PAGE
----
Student Loan Programs Guaranteed Dollars - Student Degrees Were Guaranteed
“..when one had to flunk them, an entire apparatus was in place at the university to see that they in fact did not flunk.”
By Dell Hill
my families financial situation precluded me from attending college, it
was said by my high school teachers and counselors that I was “college
material”. There were some in my high school graduating class who were
clearly not. And with good reason. It’s not necessarily because they
weren’t intelligent; some of them certainly were. Some simply didn’t
want to go to college; they wanted to go straight into a family
business, or the military, or some popular vocation and even a liberal
arts degree to them was not worth the time or effort. The decision not
to go on to post-secondary education paid off handsomely for several of
them. (the late Steve Jobs name immediately springs to mind. He not
only didn’t go to college, he quit high school before graduation)
speaking of the early 1960s - several years before Pell grants,
Stafford Loans and other federally subsidized student loan programs came
into being. Had they been available in 1963, I suspect I would have
opted in. I had my heart set on a career in radio/TV broadcasting and a
college degree, it was said, would propel me directly into a
high-paying broadcast position.
the onset of student loan programs, thousands of high school grads
elected to further their education, only to find they were not made of
the “right stuff” for highly advanced schooling. But, somehow, many of
them walked the stage and received a college degree.
That’s where this report begins.
This is a snippet from the latest blog posting by Victor Davis Hanson, writing at PJ Media.
If you’ve ever wondered how in the world some our nation’s leaders -
or simply rank and file citizens - sport a college sheepskin on their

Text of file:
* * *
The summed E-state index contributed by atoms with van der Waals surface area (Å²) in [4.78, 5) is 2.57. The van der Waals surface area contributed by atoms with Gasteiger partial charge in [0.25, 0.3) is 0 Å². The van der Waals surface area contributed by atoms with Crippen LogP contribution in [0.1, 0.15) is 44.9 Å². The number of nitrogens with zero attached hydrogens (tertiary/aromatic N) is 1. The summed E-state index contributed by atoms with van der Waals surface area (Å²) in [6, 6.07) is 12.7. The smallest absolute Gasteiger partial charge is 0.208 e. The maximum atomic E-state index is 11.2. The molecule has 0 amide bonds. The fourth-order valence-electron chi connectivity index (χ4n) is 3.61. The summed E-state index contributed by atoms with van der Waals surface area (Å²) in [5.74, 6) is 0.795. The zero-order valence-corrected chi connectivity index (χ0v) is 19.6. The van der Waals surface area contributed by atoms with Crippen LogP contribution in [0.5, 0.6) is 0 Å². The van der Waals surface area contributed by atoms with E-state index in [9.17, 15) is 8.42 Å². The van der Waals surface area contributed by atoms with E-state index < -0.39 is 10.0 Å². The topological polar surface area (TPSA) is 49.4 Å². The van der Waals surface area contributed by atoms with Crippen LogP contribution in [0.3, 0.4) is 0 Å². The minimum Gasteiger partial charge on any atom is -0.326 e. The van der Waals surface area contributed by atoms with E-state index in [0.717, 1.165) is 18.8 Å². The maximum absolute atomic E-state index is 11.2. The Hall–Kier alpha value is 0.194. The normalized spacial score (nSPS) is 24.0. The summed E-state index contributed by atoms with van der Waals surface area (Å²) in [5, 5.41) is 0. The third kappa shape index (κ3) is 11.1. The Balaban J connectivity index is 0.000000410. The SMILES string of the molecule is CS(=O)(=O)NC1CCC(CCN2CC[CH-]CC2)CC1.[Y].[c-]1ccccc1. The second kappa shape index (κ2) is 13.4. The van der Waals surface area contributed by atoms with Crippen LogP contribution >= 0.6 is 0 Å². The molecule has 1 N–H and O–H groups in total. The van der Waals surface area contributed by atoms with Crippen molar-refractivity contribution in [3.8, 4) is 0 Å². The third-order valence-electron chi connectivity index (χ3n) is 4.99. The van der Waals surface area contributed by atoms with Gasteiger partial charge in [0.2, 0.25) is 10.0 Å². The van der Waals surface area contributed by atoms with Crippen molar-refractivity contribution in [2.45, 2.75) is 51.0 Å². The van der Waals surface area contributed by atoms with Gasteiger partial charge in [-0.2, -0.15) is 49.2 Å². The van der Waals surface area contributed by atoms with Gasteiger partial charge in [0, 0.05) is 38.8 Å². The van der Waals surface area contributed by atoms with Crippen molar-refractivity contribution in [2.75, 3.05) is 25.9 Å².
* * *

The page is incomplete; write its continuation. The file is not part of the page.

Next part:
living room wall, read the entire post.
noticed about 1990 that some students in my classes at CSU were both
clearly illiterate and yet beneficiaries of lots of federal cash, loans,
and university support to ensure their graduation. And when one had to
flunk them, an entire apparatus was in place at the university to see
that they in fact did not flunk. Just as coaches steered jocks to the
right courses, so too counselors did the same with those poorly prepared
but on fat federal grants and loans. By the millennium, faculty were
conscious that the university was a sort of farm and the students the
paying crop that had to be cultivated if it were to make it all the way
to harvest and sale — and thus pay for the farmers’ livelihood.
How could a Ponzi scheme of such magnitude go on this long?
of reasons. The university was deeply embedded with a faux-morality
and a supposed disdain for lucre. “College” or “university” was sort of
like “green” — an ethical veneer for almost anything imaginable without
audit or examination (Whether a Joe Paterno-like exemption or something
akin to Climategate or the local CSU campus where the student body
president recently boasted that he was an illegal alien and dared
authorities to act — to near unanimous support from the university.)
Since World War II, a college degree was rightly seen as the key to
middle class upward mobility. That belief was enshrined, and so we
forgot to ask whether everyone was suited for college, or whether the
college educated per se were always more important to the economy than
the self-, union-, or trade-schooled welder, concrete finisher, or
Again, read the entire piece by clicking right here
and learn how easy federal money caused our colleges and universities
to “adjust” students curriculum to insure they stayed in school and -
more importantly - those tuition dollars kept rolling in.
Of Clarification From Dell: I earned nine college credits from
Champlain College Evening Division by successfully completing the course
of study in Criminal Law I and Criminal Law II. I did not attend
college in the usual and customary fashion. In 1963, I was accepted at
Emerson College to pursue my education in broadcasting, but came up $75
short of obtaining the first semester tuition and had to withdraw.